Technology

2023 BMW M2 review: International pre-production first drive

things we like

  • Fabulous in-line six
  • Performance almost on par with M3/M4
  • A blue-chip investment
  • Guaranteed to put a smile on your face

Not so much

  • Has four seats but only two doors and is no packaging miracle
  • No magic carpet over rough terrain
  • Liable to bite back when teased
  • High insurance premium

Snapshot

  • 343kW, 550Nm 3.0-litre twin-turbo onboard
  • Australian timing TBC, but 2023 likely
  • …this is the final non-hybrid M car 😱

Like father, like son.

The new 2023 BMW M2 is a downsized M4 – only less pricey and even more chuckable. We drive it on the ultra-fast Salzburgring race track on the hottest spring day in history.

The starting formation on the makeshift grid is an odd mix of almost new and ostentatiously unfinished metal. The pair of thinly disguised M2 pre-production cars – one manual and one automatic – is led by a hyperblue M4 Competition with Dirk Häcker, chief engineer of the BMW M division, at the wheel.

I am right behind him in the louder of the two M2s, which wears a psychedelic multi-blue, multi-pattern livery: Charlie Brown sharing a joint with Winnie the Pooh, if you catch my drift.

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In the rear-view mirror, the other M2 looms large, LED lights on, dressed in the brand’s generic swirly trompe d’oeil shrinkwrap, which reveals more than it hides as soon as your eyes have sussed out how to separate shapes from surfaces.

Full focus now, Georg! Focus on the track and stop playing mind games. Driving position? Check. Mirrors? Check. Cabin temperature? Down to 20°C, check. Outside, it´s already 33°C, and lunchtime is still one hour away. Radio? Check.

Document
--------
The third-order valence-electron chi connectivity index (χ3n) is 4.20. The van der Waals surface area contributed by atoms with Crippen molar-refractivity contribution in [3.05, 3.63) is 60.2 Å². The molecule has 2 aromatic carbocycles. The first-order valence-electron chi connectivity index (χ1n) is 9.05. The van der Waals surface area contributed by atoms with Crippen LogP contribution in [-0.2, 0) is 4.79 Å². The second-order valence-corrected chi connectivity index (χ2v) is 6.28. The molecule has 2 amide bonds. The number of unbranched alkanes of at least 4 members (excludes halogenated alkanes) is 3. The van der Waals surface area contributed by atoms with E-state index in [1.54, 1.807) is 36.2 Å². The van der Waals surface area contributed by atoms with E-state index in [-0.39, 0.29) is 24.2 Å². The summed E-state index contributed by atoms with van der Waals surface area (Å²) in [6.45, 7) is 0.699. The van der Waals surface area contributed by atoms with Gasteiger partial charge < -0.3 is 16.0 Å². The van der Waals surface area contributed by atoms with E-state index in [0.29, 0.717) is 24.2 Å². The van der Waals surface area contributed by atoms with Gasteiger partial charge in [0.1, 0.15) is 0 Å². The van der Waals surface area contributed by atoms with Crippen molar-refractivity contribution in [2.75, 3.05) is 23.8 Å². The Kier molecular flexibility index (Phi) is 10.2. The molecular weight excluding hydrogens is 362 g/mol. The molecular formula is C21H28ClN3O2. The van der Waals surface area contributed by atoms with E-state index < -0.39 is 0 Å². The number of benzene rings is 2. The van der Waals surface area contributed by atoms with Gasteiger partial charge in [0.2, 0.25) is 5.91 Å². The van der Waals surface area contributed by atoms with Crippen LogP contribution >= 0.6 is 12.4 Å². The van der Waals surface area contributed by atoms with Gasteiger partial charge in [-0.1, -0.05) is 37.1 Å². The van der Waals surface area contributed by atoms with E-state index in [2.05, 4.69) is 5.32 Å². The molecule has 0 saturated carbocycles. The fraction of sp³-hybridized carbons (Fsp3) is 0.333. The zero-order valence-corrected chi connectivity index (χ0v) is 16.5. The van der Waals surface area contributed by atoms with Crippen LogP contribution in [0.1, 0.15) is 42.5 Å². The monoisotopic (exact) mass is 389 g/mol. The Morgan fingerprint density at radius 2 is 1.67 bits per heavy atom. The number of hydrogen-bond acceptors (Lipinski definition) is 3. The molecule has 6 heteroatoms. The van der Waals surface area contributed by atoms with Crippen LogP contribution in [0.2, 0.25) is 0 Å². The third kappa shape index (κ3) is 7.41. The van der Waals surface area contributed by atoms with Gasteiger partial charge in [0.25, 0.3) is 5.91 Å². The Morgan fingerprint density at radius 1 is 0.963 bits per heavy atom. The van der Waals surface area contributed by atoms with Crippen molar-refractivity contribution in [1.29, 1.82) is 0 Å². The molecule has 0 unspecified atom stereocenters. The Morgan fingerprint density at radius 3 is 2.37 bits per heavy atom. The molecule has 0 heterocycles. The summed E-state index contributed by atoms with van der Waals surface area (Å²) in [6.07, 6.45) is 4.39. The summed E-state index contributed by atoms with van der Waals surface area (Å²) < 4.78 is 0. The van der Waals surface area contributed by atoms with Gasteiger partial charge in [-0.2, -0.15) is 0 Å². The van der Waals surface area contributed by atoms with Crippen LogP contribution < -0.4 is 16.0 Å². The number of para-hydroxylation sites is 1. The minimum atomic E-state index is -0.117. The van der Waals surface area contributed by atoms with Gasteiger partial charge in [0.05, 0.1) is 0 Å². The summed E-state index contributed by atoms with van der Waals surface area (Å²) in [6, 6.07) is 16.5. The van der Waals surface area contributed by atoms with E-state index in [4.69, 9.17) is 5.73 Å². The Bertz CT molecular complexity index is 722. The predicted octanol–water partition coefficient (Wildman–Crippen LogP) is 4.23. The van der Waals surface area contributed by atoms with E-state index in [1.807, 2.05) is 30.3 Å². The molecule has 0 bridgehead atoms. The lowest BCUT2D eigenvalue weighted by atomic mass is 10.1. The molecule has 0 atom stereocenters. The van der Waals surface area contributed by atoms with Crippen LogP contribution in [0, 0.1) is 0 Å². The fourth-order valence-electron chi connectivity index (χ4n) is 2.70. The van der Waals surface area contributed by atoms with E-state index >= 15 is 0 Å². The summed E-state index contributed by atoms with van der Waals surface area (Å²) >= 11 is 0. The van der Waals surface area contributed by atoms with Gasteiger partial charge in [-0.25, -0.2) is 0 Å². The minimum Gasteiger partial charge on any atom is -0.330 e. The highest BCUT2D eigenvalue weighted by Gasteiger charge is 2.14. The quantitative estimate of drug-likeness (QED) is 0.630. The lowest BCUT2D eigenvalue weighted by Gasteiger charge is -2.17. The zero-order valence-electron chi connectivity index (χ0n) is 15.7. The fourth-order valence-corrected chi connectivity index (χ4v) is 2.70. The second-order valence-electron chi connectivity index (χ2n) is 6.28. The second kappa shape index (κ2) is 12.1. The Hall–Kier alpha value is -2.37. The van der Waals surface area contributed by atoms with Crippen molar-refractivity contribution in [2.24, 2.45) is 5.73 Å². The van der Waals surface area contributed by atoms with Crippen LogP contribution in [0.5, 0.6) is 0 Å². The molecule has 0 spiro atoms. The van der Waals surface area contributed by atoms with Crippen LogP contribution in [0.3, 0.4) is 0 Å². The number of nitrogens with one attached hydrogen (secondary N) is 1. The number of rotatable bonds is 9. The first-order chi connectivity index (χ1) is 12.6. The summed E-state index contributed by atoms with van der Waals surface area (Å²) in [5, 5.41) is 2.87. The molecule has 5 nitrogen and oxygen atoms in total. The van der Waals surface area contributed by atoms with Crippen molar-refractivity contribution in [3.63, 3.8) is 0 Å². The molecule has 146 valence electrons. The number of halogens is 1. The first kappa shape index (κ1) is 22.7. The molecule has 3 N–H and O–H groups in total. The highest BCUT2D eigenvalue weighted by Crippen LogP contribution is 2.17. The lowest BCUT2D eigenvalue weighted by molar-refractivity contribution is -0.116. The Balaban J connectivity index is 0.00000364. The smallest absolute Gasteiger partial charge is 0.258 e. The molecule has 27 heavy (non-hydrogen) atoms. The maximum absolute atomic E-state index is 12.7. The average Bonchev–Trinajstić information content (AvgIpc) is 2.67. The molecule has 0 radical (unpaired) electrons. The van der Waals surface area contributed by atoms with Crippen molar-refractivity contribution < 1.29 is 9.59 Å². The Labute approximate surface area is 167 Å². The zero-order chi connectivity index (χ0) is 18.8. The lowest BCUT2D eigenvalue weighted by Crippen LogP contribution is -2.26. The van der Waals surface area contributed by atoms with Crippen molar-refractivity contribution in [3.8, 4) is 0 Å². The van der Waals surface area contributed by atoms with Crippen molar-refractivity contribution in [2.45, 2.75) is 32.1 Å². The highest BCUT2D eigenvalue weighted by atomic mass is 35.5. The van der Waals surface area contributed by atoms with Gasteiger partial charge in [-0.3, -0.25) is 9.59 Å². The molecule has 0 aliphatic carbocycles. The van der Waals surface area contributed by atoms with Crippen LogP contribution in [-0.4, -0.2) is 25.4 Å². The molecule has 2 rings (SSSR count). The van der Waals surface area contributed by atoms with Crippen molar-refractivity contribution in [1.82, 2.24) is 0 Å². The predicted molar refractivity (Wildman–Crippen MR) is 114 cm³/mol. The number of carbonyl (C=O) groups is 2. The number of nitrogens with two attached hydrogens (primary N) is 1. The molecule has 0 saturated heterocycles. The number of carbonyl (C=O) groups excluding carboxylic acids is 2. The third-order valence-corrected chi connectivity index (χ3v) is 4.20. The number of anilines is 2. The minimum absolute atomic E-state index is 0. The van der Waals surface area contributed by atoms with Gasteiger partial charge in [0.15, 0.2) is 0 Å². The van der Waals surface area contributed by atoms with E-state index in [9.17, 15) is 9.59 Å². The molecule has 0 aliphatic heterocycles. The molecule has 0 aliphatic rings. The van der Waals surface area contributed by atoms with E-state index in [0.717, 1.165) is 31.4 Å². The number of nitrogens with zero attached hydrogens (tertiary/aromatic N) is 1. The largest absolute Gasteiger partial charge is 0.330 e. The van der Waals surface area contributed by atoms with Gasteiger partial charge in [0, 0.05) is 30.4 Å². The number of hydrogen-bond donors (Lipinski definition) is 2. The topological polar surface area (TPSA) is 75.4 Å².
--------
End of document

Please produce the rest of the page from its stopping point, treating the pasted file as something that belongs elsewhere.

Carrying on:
“Track clear for the familiarization lap.” Roger that, because number one.

The Salzburgring is embedded in a picturesque remote valley east of, you guessed it, Salzburg. Hometown of Mozart and the namesake confectionary.

The circuit features one very long elevated straight, two reasonably fast 120-degree corners at both ends, a small infield filled with some wriggly stuff, and the extra-wide start-finish boulevard from where an afterthought chicane takes you to the third and final flat-out section.

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Sounds and looks pretty straightforward, but when come you flying for the first time over the fastest blind brow at an indicated 260km/h, ready to brake as hard as you can for the following panoramic right-hander that almost comes full circle before changing direction , heart and throat momentarily morph into one big wet and heavy gag of flesh.

On lap number three, Herr Häcker finally presses on, the M4 brake lights now pulsating regularly on the approach to the trickier bits, the more aggressive power-on antics leaving subtle black tire marks on the tarmac, the power and torque advantage of the M4 opening up slightly wider gaps under hard acceleration.

At 343kW, the 3.0-litre twin-turbo fitted to the new M2 is 15kW less potent than the engine installed in the base M3/M4. Maximum torque is however an identical 550Nmavailable from 2250rpm, so you get exactly the same bottom-end punch, only in a tighter package.

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The bigger car does however retain a 35kg weight advantage, which is largely due to a mix of pricier and more exotic low-calorie materials. Although homologation is not yet complete, the M2 will tip the scales at 1810kg, sources say.

At an expected 4.2 seconds from 0-100km/hthe version equipped with the eight-speed Steptronic automatic matches the acceleration time recorded for the M4 with a manual transmission. The provisional number for the do-it-yourself M2 is 4.5 seconds.